The epic story of how the gigantic land of America acquired its unique shape across 3,000 miles of territory, and how the largest land survey in history paved the way both for a colossal sale of property and for the embedding of democracy and the spirit of independence in the psyche of Americans.
The sheer scale of it makes the measuring of America extraordinary. Beginning in 1785, it became the largest land survey in history, stretching from the Ohio river to the Pacific coast and from Lake Erie to the Mexican border. It prepared the ground for the sale of almost two billion acres, and shaped landscapes and cities across the US more drastically than any event since the last ice age.
Before the survey could begin, there had to be agreement about what kind of measurement should be used. What made the 18th-century debate so critical was the revolution taking place in Western thought as objective, scientific reasoning challenged the traditional, subjective view of the world.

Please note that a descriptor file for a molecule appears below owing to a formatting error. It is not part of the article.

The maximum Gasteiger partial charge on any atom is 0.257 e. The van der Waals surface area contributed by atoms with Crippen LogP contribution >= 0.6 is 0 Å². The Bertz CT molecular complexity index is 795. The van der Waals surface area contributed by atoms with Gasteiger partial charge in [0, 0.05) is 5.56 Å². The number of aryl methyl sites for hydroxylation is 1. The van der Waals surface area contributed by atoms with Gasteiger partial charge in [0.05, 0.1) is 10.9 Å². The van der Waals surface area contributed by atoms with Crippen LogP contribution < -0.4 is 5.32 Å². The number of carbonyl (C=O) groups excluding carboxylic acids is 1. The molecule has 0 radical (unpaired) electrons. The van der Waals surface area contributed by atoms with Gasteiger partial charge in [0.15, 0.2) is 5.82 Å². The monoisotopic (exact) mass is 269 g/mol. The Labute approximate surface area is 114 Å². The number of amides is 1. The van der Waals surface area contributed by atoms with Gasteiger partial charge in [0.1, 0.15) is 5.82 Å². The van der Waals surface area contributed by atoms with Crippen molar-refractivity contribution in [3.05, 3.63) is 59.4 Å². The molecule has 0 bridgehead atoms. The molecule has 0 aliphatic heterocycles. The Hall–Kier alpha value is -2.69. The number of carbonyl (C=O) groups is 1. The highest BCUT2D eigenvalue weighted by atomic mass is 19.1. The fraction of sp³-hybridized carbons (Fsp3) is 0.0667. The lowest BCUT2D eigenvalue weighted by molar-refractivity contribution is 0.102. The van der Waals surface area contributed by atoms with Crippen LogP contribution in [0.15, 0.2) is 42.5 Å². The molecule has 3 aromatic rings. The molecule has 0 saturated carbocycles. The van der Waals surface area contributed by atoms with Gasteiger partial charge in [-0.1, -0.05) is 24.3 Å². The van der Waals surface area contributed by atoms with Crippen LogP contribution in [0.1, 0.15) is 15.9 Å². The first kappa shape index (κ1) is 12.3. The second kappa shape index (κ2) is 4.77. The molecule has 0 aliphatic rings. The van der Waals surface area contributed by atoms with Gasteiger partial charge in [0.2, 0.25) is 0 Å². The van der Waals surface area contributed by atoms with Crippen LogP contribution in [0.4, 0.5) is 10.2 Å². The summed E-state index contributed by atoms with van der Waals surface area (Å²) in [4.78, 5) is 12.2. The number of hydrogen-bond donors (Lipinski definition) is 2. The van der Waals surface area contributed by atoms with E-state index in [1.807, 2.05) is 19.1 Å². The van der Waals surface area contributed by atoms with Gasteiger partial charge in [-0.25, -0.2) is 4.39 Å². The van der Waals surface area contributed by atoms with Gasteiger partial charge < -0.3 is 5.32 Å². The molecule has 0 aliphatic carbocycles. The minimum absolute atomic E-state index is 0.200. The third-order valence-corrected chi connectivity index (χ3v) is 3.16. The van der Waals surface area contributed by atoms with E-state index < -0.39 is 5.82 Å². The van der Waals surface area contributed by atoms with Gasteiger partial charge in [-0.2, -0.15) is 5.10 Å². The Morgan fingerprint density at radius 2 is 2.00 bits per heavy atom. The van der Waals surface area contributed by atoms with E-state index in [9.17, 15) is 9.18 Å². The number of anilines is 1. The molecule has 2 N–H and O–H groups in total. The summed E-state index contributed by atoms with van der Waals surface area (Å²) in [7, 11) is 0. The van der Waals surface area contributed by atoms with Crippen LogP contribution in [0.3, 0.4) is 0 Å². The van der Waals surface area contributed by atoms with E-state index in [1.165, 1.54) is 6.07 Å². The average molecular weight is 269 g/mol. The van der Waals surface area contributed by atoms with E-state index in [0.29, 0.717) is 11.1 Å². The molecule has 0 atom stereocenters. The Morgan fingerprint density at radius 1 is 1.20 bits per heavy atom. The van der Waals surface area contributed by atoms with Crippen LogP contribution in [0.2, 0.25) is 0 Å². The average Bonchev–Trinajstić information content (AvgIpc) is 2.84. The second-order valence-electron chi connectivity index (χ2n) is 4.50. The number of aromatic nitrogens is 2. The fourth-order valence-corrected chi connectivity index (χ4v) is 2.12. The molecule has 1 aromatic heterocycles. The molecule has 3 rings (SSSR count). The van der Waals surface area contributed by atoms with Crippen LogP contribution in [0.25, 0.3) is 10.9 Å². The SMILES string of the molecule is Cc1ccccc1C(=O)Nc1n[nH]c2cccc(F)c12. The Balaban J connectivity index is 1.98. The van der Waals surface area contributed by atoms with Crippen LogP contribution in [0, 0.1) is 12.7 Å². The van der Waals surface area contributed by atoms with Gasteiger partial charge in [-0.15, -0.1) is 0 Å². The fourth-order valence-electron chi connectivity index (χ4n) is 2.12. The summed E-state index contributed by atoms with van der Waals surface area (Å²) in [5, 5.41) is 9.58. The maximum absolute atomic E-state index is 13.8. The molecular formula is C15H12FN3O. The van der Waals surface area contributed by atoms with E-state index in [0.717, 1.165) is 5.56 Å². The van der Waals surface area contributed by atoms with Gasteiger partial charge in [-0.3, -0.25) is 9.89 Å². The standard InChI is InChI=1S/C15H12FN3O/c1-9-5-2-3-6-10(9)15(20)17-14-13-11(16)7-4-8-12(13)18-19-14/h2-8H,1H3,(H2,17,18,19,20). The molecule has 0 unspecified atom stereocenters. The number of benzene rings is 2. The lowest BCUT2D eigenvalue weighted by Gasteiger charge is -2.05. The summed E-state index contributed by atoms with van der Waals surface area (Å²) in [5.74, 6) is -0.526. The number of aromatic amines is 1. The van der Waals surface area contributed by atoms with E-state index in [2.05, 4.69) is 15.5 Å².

A battle began between those (like the British) supporting a centuries-old organic form of measurement (ounces and pounds, yards and acres) and the modernisers, like Thomas Jefferson, who backed a system based on scientific observation.
The effects of the measuring of America on the landscape and people (native and immigrant) were huge and long-lasting; the story itself an exotic blend of narrative history and popular science.